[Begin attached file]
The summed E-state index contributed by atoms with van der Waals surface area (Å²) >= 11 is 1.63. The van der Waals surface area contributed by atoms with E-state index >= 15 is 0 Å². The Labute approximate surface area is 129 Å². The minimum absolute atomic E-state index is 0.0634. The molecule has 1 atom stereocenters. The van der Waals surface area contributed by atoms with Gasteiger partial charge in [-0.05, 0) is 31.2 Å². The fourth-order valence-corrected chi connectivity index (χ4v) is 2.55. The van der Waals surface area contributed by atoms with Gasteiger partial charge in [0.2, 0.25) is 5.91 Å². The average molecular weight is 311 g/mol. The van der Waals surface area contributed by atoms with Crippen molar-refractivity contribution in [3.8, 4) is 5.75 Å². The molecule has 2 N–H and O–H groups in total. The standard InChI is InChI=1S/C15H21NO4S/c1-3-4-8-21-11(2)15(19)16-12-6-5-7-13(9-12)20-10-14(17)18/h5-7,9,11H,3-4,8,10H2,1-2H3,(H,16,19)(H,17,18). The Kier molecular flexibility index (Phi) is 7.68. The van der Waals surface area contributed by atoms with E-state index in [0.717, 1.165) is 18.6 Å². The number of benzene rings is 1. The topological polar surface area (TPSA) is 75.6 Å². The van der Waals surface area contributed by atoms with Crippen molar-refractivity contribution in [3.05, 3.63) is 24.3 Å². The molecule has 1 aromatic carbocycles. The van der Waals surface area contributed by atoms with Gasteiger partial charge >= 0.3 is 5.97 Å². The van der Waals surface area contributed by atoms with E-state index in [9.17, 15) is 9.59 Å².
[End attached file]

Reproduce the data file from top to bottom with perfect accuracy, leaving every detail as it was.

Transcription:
The summed E-state index contributed by atoms with van der Waals surface area (Å²) >= 11 is 1.63. The van der Waals surface area contributed by atoms with E-state index >= 15 is 0 Å². The Labute approximate surface area is 129 Å². The minimum absolute atomic E-state index is 0.0634. The molecule has 1 atom stereocenters. The van der Waals surface area contributed by atoms with Gasteiger partial charge in [-0.05, 0) is 31.2 Å². The fourth-order valence-corrected chi connectivity index (χ4v) is 2.55. The van der Waals surface area contributed by atoms with Gasteiger partial charge in [0.2, 0.25) is 5.91 Å². The average molecular weight is 311 g/mol. The van der Waals surface area contributed by atoms with Crippen molar-refractivity contribution in [3.8, 4) is 5.75 Å². The molecule has 2 N–H and O–H groups in total. The standard InChI is InChI=1S/C15H21NO4S/c1-3-4-8-21-11(2)15(19)16-12-6-5-7-13(9-12)20-10-14(17)18/h5-7,9,11H,3-4,8,10H2,1-2H3,(H,16,19)(H,17,18). The Kier molecular flexibility index (Phi) is 7.68. The van der Waals surface area contributed by atoms with E-state index in [0.717, 1.165) is 18.6 Å². The number of benzene rings is 1. The topological polar surface area (TPSA) is 75.6 Å². The van der Waals surface area contributed by atoms with Crippen molar-refractivity contribution in [3.05, 3.63) is 24.3 Å². The molecule has 1 aromatic carbocycles. The van der Waals surface area contributed by atoms with Gasteiger partial charge >= 0.3 is 5.97 Å². The van der Waals surface area contributed by atoms with E-state index in [9.17, 15) is 9.59 Å².